Shanghai (AFP) – Chinese online services giant Meituan Dianping said Wednesday it would acquire bike-sharing start-up Mobike in a deal reportedly worth more than $3 billion, escalating a turf battle between some of the world’s biggest internet companies.
The acquisition values Mobike’s equity at about $2.7 billion and Meituan will also assume roughly $700 million in debt, Bloomberg News reported, citing unnamed sources with knowledge of the deal.
A joint statement by Meituan and Mobike said the latter would retain its current management and continue to operate as an independent entity. It did not give financial terms or a timetable for completing the deal.
The acquisition is the latest salvo in a fight for market share largely pitting e-commerce heavyweight Alibaba against social-media, messaging and mobile game giant Tencent.
Alibaba and Tencent — two of the world’s most valuable companies — are jockeying to build competing all-in-one online-services ecosystems that cater to China’s hundreds of millions of digitally-savvy consumers.
Meituan’s acquisition of Mobike — both of which are backed by Tencent — comes just two days after Alibaba announced it was acquiring full ownership of Ele.me, China’s leading food delivery firm and Meituan’s main rival.
Alibaba said that deal valued Shanghai-based Ele.me at $9.5 billion.
The Tencent-Alibaba tussle revolves around their competing online payment platforms, WeChat Pay and Alipay, and the fight to add a suite of online services — from bike rentals to food delivery and e-commerce — that can be paid for via those digital wallets.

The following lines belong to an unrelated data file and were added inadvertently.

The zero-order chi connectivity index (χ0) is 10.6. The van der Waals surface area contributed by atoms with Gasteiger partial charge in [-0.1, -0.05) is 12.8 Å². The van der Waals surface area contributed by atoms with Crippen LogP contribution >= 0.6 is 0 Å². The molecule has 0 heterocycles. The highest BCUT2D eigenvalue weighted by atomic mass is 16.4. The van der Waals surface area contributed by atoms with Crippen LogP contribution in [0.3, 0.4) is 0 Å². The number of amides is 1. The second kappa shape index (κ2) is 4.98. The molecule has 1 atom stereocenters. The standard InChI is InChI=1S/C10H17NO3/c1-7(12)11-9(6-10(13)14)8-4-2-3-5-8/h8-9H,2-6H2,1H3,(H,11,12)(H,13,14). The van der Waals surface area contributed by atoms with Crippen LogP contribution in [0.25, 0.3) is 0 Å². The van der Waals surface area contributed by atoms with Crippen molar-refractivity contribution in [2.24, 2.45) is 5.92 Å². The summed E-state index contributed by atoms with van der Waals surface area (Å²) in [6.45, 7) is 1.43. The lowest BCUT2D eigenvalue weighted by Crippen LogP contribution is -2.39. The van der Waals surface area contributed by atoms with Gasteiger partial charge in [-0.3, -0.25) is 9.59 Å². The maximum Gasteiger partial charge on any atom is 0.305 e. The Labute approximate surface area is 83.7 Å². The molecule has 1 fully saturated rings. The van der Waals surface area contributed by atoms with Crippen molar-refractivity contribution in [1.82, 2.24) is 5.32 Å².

In shared bikes Alibaba already backs Mobike’s rival, Ofo.
Meituan, which began as a group-purchase website offering services similar to Groupon, has expanded to offer a wide range of services, recently adding a ride-hailing app.
It is eyeing a possible IPO in Hong Kong, perhaps as early as this year and with a potential valuation of $60 billion, Bloomberg has previously reported.
“(The Mobike deal) is quite positive for Meituan as now it fully covers local services of all aspects,” Zhou Xin, president of Beijing-based internet consultancy Jkinvest Bigdata, told Bloomberg.
“Meituan is becoming a significant force in itself. Yes, it still belongs to the Tencent camp. But within camps, Meituan is also trying to build its own ecosystem.”
Mobike, Ofo and others have grown rapidly by tapping into the “sharing economy” ethic behind Airbnb and ride-hailing apps such as Uber.
Their bikes are unlocked using a smartphone app, cost as little as one yuan (15 cents) an hour in China and can be left anywhere for the next user.
Mobike now claims more than 200 million users who take more than 30 million bike trips every day.